I'm confused please help!

This is a discussion on I'm confused please help! within the C++ Programming forums, part of the General Programming Boards category; hi i'm a little confused about resolution operator (i think thats the name in english) Code: :: . i can ...

  1. #1
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    I'm confused please help!

    hi i'm a little confused about resolution operator (i think thats the name in english)
    Code:
     ::
    .

    i can use the string class usng it that way:

    Code:
    #include <iostream>
    using namespace std;
    
    //can use any string class function without problem
    #include<string>
    using std::string;
    
    int main()
    {
         string my_name = "TerraKota";
        
    //need to know my_name size, so i use the size() method.
       cout << "You name is: " << my_name.size() << "chars long";
        
    //now if i need to store my name size into a variable i must
    //declare a size_type:
    
       size_type nameSize = my_name.size();
      
    //ok here the compiler generates an error:
    //C:\programas c++\ejer17_6\main.cpp(21) : error    C2065: 'size_type' : undeclared identifier//
      
    //but if i use :
        string:: size_type nameSize = my_name.size();
    //everything is fine.
        return 0;
    }
    so the question:
    if I include
    <string>
    and use the string class
    using std::string

    why i need to use string::size_type everytime i need to use the return value of the size() method?
    maybe im confused about namespaces etc, any help?

    and please excuse my poor english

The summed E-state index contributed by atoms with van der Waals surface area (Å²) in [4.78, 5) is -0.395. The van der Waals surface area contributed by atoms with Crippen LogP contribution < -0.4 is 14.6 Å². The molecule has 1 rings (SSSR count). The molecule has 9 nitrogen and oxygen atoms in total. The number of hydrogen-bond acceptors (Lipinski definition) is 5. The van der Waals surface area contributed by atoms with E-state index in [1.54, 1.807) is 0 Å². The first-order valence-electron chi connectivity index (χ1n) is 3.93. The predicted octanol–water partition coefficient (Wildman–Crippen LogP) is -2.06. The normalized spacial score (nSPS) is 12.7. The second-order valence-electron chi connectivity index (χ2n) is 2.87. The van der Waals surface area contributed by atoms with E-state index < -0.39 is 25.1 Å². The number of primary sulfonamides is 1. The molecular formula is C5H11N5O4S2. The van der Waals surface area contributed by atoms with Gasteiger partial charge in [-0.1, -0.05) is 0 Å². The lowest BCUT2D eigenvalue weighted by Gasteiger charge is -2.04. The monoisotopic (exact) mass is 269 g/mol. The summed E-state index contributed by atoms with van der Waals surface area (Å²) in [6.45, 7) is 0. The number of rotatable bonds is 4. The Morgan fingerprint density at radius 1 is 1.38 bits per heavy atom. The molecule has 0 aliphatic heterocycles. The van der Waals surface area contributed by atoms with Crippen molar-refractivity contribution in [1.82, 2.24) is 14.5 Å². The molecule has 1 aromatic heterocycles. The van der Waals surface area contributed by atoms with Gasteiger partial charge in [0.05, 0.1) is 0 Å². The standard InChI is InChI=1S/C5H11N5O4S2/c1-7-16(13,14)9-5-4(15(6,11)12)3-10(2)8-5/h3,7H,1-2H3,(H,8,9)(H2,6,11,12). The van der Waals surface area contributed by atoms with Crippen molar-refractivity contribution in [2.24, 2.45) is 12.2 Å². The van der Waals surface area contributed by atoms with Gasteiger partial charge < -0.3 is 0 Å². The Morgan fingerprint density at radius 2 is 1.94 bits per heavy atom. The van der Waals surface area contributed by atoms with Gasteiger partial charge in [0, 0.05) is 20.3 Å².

2. #2
    Sweet
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    because you only declared that you are using the std namespace for string not for anything thing else if you want everything to be in the std namespace then use using namespace std; and you won't need to std:: anything
    Woop?

  3. #3
    Registered User hk_mp5kpdw's Avatar
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    Quote Originally Posted by terracota
    so the question:
    if I include
    <string>
    and use the string class
    using std::string

    why i need to use string::size_type everytime i need to use the return value of the size() method?
    maybe im confused about namespaces etc, any help?
    You won't need to do that if you also have using string::size_type; at the top of your program after the using std::string;.

    Having using std::string; simply means you don't have to put std:: in front of all your string declarations in your code, it does nothing to help you resolve the scope of what is in this case a typedef'd item within the string class.